Stumbling outside my comfort zone

At just about every workshop I lead there’s a point where the participants move outside of their comfort zones. Sometimes they boldly leap across the line that separates where they feel safe from where they don’t. Other times it’s a more tentative shuffle.

It always happens on a Dark Angels course. But it happens too in unexpected places – in a corporate messaging workshop, for example, where an innocuous question like ‘what does your organization really do?’ can take participants into a place where they’ve not been before; a place that can feel suddenly discomforting. Especially if their boss is in the room.

But never mind. I can make reassuring noises about the fact that everything will be ok; there are no wrong answers; nobody is being judged; anxiety is just excitement by another name, etc. And it’s true, nothing bad does happen.

Yet even so, it’s important for me to remember that, while it’s easy to say these reassuring words, it’s less easy to listen to them. The participants are the ones being encouraged to ‘feel the fear and do it anyway’, not me. I know the fear will pass quickly, but that doesn’t make it feel any less real in the moment.

“I need to feel the fear myself, so I don’t forget what it’s like. I should take my own medicine”

This is why I think it’s important for me to get outside of my comfort zone every once in a while. I need to feel the fear myself, so I don’t forget what it’s like. I should take my own medicine. And that’s how I found myself last week at something called The Lab.

How to describe The Lab? Really, you have to go and take part to understand what it is. But here’s how its founder, the wonderful Steve Chapman, describes it. The Lab, he says, is “a not-for-profit place where people can experiment and be experimented on in service of enlivening human beings.  It is a safe haven for creative expression and failing happy.”

For me, entry into that safe haven meant spending the afternoon in a Bloomsbury attic room with 20 other creative weirdos (they would wear that name as a badge of honour, I think). On arrival, I was asked to write on a small card the name of any ‘experiment’ that I wanted to perform. These were grouped into those that run for less than 10 minutes and those that could take between 10 and 30 minutes (But nobody really knows for sure, as none of the experiments has been tried before – that’s one of the rules). When it’s time to start, a card is drawn at random. The person who devised the experiment then takes charge and the participants basically do whatever they are told to. When the experiment ends, we do another one.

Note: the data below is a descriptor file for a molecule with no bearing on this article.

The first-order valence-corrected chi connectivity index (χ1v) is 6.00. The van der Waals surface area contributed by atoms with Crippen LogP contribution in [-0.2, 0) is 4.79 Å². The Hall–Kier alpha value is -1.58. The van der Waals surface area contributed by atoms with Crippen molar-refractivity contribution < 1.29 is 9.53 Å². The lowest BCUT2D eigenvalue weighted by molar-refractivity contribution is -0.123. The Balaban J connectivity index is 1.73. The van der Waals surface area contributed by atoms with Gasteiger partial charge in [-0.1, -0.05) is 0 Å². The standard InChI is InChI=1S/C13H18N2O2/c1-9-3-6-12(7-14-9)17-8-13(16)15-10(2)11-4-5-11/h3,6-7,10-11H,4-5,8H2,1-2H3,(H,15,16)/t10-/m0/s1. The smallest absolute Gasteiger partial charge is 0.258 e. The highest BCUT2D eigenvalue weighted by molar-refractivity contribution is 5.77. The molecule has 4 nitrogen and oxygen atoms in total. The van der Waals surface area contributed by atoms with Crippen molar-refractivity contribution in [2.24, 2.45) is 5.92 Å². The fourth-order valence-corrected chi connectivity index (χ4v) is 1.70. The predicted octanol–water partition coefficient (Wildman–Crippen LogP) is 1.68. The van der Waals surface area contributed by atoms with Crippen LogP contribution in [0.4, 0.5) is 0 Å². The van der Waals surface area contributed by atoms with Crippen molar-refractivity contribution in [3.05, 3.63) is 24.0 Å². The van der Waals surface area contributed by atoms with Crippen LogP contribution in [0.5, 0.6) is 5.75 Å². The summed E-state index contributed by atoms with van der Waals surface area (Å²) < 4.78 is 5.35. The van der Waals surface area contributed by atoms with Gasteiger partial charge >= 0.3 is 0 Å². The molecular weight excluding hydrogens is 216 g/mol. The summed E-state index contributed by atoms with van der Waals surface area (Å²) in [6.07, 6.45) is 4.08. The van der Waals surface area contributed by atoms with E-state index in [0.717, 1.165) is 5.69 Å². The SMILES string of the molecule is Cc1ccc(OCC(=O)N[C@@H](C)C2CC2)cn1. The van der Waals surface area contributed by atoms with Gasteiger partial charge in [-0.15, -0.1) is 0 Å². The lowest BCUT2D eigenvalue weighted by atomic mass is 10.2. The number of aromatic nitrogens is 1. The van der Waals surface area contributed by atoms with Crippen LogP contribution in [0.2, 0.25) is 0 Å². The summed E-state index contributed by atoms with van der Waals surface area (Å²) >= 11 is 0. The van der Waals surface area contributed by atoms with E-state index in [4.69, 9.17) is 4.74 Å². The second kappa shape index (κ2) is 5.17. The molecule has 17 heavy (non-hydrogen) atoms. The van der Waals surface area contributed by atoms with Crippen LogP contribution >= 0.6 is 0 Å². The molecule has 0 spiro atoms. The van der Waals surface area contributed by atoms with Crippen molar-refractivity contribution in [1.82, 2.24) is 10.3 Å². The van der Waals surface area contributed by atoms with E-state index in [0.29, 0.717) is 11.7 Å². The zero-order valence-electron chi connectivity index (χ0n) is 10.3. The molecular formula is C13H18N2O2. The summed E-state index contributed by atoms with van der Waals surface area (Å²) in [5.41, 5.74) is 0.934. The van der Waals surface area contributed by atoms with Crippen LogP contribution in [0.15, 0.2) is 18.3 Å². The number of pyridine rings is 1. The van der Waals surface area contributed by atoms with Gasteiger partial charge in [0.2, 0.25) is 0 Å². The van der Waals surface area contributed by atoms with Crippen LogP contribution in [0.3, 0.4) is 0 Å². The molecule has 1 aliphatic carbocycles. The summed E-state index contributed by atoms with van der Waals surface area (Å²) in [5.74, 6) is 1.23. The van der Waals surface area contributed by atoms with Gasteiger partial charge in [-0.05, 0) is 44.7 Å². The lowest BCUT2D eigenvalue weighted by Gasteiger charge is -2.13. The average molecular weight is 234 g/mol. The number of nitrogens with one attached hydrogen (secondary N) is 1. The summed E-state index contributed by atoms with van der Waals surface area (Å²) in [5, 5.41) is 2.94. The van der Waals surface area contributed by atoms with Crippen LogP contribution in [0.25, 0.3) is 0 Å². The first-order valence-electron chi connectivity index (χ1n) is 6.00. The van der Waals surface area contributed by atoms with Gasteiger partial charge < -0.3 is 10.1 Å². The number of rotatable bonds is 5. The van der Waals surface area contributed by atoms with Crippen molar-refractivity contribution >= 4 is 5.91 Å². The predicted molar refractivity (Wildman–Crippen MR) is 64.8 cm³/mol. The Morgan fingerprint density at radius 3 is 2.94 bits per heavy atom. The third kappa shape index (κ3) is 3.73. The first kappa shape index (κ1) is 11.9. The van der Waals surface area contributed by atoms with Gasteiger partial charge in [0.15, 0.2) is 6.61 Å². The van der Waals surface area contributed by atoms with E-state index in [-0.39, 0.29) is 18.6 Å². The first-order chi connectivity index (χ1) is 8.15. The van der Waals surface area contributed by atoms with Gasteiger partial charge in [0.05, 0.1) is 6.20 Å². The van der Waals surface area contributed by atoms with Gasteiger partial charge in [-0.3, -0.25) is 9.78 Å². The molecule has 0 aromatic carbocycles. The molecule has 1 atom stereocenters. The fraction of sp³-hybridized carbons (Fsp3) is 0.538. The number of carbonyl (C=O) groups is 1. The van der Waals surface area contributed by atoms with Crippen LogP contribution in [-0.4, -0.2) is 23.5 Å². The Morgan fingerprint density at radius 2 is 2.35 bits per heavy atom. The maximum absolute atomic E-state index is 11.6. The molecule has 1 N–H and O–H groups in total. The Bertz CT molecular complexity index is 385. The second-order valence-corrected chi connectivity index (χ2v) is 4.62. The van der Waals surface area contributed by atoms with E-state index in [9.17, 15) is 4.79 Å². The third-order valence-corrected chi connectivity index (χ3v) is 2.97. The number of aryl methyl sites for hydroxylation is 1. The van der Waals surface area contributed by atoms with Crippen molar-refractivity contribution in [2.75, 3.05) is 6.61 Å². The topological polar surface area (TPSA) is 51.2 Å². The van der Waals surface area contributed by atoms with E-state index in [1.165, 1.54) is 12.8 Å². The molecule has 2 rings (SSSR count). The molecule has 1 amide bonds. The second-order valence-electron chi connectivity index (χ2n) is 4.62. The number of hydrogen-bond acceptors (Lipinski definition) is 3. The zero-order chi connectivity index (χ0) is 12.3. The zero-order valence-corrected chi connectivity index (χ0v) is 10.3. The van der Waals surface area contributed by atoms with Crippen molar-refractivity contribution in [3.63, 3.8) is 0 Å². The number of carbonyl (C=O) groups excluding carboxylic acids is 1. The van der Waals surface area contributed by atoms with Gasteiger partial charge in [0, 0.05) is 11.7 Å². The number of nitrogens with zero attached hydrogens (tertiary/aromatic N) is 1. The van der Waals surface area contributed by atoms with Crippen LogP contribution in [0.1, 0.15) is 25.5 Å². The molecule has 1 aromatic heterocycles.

In the four hours of The Lab I did some crazy things – things that likely make no sense outside The Lab. I played a game that had no rules; punched a Boris Johnson dog-toy in the face and reflected on what it felt like with a partner who’d stood on Theresa May; squashed a grape into my forehead just because someone told me to; devised a short film to market the appeal of ‘humanity’, then acted it out with ten people; enthralled a group with my description of a photograph that didn’t exist; and started a revolution.

“There were times when I really wished I was somewhere else. But that was the whole point”

There were times when I had no idea what I was doing, and didn’t even know what I was meant to be trying to do. There were times when I really wished I was somewhere else. But that was the whole point. I’d gone so far outside of my comfort zone that if I turned around to look for it I would never have found it, so I just had to keep moving forward – which was also the whole point.

I had the chance to try out two experiments of my own. In the first one we played a game I’d made up called Frequently Questioned Answers. The second involved making a prototype of a ‘wisdom generator’ I’d invented called an Aphorismatron.

Normally, I put a lot of thought and planning into my workshop exercises. But these were experiments I’d only devised on the train that morning. I had no idea how they would work, or if they would work. That was scary.

When it came to the Aphorismatron thing, I had to make up a lot of what I was doing after I’d started doing it, because I didn’t have some of the things I thought I’d need. But I suppose that’s also the whole point of The Lab.

What did I learn? I am more confident, resourceful and resilient than I thought. But I need to keep reminding myself, none of it needs to have ‘a point’. There isn’t anything that has to be learned. The Lab just is. Which is why The Lab is so special. I’m still processing the experience, but this much I know: I loved it and will be going back.